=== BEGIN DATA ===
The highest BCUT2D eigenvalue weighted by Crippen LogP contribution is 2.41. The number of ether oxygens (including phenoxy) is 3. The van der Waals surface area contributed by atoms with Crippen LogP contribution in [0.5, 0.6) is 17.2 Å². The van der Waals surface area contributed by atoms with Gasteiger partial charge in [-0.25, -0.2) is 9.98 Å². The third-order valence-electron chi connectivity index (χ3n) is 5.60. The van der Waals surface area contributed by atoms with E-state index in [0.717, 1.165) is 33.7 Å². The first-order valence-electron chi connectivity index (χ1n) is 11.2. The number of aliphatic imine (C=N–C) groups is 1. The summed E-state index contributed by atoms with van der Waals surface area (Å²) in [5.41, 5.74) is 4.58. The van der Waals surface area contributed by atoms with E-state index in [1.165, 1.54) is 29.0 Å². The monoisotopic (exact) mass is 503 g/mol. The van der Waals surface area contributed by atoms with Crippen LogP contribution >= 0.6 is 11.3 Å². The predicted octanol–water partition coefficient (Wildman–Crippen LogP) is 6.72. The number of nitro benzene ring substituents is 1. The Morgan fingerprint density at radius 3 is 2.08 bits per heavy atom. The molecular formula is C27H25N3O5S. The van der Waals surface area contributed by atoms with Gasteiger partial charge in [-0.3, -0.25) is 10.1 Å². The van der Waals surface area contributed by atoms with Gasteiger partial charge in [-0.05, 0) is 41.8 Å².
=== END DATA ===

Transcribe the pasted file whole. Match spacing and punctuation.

The highest BCUT2D eigenvalue weighted by Crippen LogP contribution is 2.41. The number of ether oxygens (including phenoxy) is 3. The van der Waals surface area contributed by atoms with Crippen LogP contribution in [0.5, 0.6) is 17.2 Å². The van der Waals surface area contributed by atoms with Gasteiger partial charge in [-0.25, -0.2) is 9.98 Å². The third-order valence-electron chi connectivity index (χ3n) is 5.60. The van der Waals surface area contributed by atoms with E-state index in [0.717, 1.165) is 33.7 Å². The first-order valence-electron chi connectivity index (χ1n) is 11.2. The number of aliphatic imine (C=N–C) groups is 1. The summed E-state index contributed by atoms with van der Waals surface area (Å²) in [5.41, 5.74) is 4.58. The van der Waals surface area contributed by atoms with E-state index in [1.165, 1.54) is 29.0 Å². The monoisotopic (exact) mass is 503 g/mol. The van der Waals surface area contributed by atoms with Crippen LogP contribution >= 0.6 is 11.3 Å². The predicted octanol–water partition coefficient (Wildman–Crippen LogP) is 6.72. The number of nitro benzene ring substituents is 1. The Morgan fingerprint density at radius 3 is 2.08 bits per heavy atom. The molecular formula is C27H25N3O5S. The van der Waals surface area contributed by atoms with Gasteiger partial charge in [-0.3, -0.25) is 10.1 Å². The van der Waals surface area contributed by atoms with Gasteiger partial charge in [-0.05, 0) is 41.8 Å².